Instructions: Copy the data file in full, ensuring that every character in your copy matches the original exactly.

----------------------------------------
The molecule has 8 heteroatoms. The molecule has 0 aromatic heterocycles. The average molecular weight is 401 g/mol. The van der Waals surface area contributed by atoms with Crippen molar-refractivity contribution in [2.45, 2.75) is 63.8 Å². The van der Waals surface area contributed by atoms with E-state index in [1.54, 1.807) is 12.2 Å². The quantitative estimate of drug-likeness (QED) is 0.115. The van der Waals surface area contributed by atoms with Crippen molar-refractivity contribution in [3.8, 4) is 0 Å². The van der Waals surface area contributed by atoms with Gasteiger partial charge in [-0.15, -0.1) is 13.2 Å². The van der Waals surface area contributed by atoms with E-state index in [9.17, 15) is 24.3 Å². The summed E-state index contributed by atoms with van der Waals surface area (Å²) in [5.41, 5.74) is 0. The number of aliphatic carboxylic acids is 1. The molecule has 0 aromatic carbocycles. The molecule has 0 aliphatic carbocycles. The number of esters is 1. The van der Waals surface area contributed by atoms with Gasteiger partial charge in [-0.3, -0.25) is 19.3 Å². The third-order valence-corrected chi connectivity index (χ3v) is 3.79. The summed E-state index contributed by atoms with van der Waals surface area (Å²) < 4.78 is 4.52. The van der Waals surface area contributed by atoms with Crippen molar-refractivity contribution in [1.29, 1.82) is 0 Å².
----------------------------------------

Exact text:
The molecule has 8 heteroatoms. The molecule has 0 aromatic heterocycles. The average molecular weight is 401 g/mol. The van der Waals surface area contributed by atoms with Crippen molar-refractivity contribution in [2.45, 2.75) is 63.8 Å². The van der Waals surface area contributed by atoms with E-state index in [1.54, 1.807) is 12.2 Å². The quantitative estimate of drug-likeness (QED) is 0.115. The van der Waals surface area contributed by atoms with Crippen molar-refractivity contribution in [3.8, 4) is 0 Å². The van der Waals surface area contributed by atoms with Gasteiger partial charge in [-0.15, -0.1) is 13.2 Å². The van der Waals surface area contributed by atoms with E-state index in [9.17, 15) is 24.3 Å². The summed E-state index contributed by atoms with van der Waals surface area (Å²) in [5.41, 5.74) is 0. The number of aliphatic carboxylic acids is 1. The molecule has 0 aromatic carbocycles. The molecule has 0 aliphatic carbocycles. The number of esters is 1. The van der Waals surface area contributed by atoms with Gasteiger partial charge in [-0.3, -0.25) is 19.3 Å². The third-order valence-corrected chi connectivity index (χ3v) is 3.79. The summed E-state index contributed by atoms with van der Waals surface area (Å²) < 4.78 is 4.52. The van der Waals surface area contributed by atoms with Crippen molar-refractivity contribution in [1.29, 1.82) is 0 Å².